There is a documentary called Man On Wire about Petit’s extraordinary feat. Comprised of interviews with the people involved, including Petit, it’s quite interesting. Petit might come off as self-centered and perhaps a touch crazy, but what he accomplishes is nothing short of amazing. Not sure I’m ready to show it to my young son yet but I definitely will in the future. (Note: it received a rare 100% from Rotten Tomatoes!)

If you want to delve even deeper into Philippe Petit’s life and his accomplishments, a full length novel is available. In the current printing it is called Man on Wire, and before the documentary it was called To Reach the Clouds. Philippe Petit himself penned several books about his life as well.

If you’re a teacher, here’s a lesson plan from Scholastic. Or if you watch BookFlix (available through your public or school library), there is a nice read aloud of the book.

Author Review: Peter Brown

Instead of selecting one book this week, I thought it would be fun to talk about an author. Okay, so Peter Brown isn’t only an author–he also illustrates. And not just any illustrator–the 2013 Caldecott Honor winner for Creepy Carrots! I first heard him speak at the 2012 SCBWI winter conference in New York City. I hadn’t read any of his books prior to that, and while he seemed like a nice (and kinda hip) guy, I can’t remember running out to get any of his books after the conference. Then, while browsing at our local library, I found The Curious Garden. I’ve been enjoying his brilliance every since. Here are a few of my favorites.

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The Curious Garden follows a young boy who discovers a pocket of bright green plants growing in his otherwise dull gray city. He cares for the plants, training himself in gardening. Under his attention, the garden expands, transforming the city. I suppose, it’s kind of a true story, in a way. NYC’s High Line Trail is an elevated railway converted into green walking space. Chicago’s Bloomingdale Trail is also being developed. So cool! All making The Curious Garden a poignant tale for showing what can happen with just a little bit of love.

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Mr. Tiger lives in a pseudo-Victorian world where all the animals are uptight. It’s no fun, so Mr. Tiger Goes Wild! The illustrations here are simply gorgeous–and they won Brown a Bull-Bransom Award, a yearly award for the best in children’s book illustration that focuses on nature and wildlife (given by the National Museum of Wildlife Art, in my hometown of Jackson, WY!).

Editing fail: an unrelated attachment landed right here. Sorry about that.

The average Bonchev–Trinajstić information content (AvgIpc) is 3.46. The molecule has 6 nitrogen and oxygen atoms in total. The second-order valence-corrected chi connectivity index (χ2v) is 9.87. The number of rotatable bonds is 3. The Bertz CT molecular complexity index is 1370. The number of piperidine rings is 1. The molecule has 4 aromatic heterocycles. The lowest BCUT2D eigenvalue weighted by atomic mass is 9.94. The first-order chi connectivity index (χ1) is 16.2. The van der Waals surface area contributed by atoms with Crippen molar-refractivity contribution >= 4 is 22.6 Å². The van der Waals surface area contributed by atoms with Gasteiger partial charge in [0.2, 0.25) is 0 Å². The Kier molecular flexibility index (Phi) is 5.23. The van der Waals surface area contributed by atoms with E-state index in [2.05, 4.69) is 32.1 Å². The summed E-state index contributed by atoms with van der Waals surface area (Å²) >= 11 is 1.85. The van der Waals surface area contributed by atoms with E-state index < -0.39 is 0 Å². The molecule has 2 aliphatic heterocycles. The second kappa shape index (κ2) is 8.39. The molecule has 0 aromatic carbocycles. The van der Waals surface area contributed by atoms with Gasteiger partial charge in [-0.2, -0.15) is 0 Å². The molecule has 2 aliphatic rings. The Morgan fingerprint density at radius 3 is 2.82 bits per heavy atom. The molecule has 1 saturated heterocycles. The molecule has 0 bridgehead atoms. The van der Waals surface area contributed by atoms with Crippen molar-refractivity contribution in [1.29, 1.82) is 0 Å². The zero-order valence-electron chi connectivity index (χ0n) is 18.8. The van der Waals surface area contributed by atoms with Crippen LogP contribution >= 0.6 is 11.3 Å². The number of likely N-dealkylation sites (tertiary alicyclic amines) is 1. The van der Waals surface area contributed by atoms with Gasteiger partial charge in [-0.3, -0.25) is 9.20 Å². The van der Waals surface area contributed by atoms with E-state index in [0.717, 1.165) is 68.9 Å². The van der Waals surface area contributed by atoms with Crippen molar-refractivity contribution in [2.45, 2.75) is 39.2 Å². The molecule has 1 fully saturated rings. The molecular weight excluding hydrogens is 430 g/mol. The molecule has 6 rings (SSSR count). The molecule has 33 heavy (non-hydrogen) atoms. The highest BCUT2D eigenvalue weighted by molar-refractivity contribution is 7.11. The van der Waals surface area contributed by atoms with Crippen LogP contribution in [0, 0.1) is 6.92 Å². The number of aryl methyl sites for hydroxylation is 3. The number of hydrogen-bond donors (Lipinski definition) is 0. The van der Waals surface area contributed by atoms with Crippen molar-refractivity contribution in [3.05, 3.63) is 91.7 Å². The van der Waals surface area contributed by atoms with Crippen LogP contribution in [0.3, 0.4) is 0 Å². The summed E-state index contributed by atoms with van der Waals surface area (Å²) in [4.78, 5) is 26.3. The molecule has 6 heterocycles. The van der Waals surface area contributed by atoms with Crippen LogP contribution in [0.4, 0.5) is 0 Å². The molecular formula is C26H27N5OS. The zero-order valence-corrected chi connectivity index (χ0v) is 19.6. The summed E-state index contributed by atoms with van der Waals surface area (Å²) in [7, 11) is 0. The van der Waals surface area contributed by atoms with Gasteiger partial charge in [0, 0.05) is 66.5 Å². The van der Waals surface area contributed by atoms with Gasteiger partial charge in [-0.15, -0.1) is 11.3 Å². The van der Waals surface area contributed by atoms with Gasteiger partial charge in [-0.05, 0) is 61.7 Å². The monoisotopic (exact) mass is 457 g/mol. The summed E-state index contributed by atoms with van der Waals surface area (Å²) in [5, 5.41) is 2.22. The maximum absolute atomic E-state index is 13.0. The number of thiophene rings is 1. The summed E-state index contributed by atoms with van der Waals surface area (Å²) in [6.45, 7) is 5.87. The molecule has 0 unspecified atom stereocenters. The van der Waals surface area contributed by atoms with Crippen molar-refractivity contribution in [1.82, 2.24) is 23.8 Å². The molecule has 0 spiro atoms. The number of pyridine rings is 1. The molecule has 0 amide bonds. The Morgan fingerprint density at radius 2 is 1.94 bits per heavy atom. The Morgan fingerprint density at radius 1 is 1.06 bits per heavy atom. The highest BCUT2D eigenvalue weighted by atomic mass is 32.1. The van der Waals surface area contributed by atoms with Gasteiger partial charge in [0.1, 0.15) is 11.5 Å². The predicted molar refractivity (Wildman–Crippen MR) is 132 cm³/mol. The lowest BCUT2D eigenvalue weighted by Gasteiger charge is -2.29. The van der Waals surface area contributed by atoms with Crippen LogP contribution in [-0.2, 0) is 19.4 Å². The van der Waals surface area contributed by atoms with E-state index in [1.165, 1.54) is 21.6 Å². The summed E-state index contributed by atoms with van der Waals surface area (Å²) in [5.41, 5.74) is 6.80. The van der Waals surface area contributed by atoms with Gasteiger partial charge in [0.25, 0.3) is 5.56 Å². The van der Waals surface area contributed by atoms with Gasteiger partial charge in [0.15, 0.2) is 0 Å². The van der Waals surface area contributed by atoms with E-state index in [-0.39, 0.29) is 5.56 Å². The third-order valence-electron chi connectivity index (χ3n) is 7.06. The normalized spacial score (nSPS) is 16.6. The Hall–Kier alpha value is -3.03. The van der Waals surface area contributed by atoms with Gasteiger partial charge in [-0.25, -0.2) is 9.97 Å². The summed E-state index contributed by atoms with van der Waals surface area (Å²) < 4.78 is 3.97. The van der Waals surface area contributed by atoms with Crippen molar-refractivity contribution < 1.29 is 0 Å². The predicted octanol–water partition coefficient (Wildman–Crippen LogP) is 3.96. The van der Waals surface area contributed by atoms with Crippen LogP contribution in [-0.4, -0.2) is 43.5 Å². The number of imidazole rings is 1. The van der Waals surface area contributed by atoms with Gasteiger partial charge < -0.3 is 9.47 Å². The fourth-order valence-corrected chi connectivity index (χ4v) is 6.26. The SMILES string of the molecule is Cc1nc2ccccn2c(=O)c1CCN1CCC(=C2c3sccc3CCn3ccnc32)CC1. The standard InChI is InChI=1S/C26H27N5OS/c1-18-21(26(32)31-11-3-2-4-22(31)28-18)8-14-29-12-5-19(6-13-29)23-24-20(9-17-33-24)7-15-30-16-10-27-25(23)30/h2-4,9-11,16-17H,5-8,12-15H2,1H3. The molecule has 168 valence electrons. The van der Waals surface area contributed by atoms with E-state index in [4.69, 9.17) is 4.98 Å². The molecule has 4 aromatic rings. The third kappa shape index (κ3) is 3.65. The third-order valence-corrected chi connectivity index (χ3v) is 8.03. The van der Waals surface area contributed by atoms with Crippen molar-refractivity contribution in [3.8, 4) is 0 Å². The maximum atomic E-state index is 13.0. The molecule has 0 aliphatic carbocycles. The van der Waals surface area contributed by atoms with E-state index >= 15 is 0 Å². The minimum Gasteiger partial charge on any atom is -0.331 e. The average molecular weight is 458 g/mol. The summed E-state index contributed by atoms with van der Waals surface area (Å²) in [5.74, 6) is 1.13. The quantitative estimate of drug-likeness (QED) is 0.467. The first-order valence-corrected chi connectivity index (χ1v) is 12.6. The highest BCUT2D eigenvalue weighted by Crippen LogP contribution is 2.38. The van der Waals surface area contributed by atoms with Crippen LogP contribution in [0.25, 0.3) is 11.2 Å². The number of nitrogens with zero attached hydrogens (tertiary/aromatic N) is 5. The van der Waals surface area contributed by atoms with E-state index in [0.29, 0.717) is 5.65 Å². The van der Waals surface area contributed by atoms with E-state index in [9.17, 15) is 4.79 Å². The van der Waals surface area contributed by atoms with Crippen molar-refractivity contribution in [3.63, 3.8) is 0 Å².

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When my five-year old started kindergarten this fall, I got him Brown’s latest book, My Teacher Is A Monster! (No, I Am Not.) Bobby is convinced his teacher is a monster, and retreats to a park to unwind. But what happens when he runs into his monster of a teacher in the one place he can be free? Bobby learns that people can be quite surprising.

Here’s a few of Brown’s other titles, but the list isn’t exhaustive.

Creepy Carrots! (written by Aaron Reynolds)

You Will Be My Friend!

Children Make Terrible Pets

Chowder

Flight of the Dodo

If you haven’t already enjoyed Peter Brow’s creative brilliance, do it now!

Caldecott and Newbery Winners announced

This past Monday, two of the premier awards for children’s books were announced: the Caldecott and Newbery Medals. The Caldecott is awarded annually for distinction in picture book illustration. The Newbery is awarded for distinction in children’s book writing. You can learn more on the American Library Association’s website.

This year’s winners include:

Caldecott Medal: This Is Not My Hat, illustrated and written by Jon Klassen

Caldecott Honors:

  • Creepy Carrots!, illustrated by Peter Brown, written by Aaron Reynolds
  • Extra Yarn, illustrated by Jon Klassen, written by Mac Barnett
  • Green, illustrated by Laura Vaccaro Seeger
  • One Cool Friend, illustrated by David Small, written by Toni Buzzeo
  • Sleep Like a Tiger, illustrated by Pamela Zagarenski, written by Mary Logue

Newbery Medal: The One and Only Ivan, written by Katherine Applegate

Newbery Honors:

Congratulations to all of the winners! Looks like this is an extra good year for Jon Klassen.

So my mission today was to venture into the smallish Barnes and Noble in my town with my daughter, and spend some time looking through the books listed above. The only two I have read previously are Extra Yarn, and One Cool Friend (which we own). Unfortunately, my bookstore had NONE of these award winners. Very disappointing. I could go on and on how our Barnes and Noble needs to move into the space vacated by Borders so that it can have a proper selection, cafe, and places to sit… but that could be a whole post in itself.

So I will have to share my impressions on these books at a later time. I can tell you that both Extra Yarn (a tale about a girl who finds a magic box of yarn and proceeds to knit sweaters for everyone and everything) and One Cool Friend (about a boy who sneaks a penguin home from the aquarium in his backpack) are lovely, and are made even more charming by their illustrations.

Tomorrow I’m off to the winter conference of the Society of Children’s Book Writers and Illustrators (SCBWI), and I should have much to tell when I get back. Have a great weekend!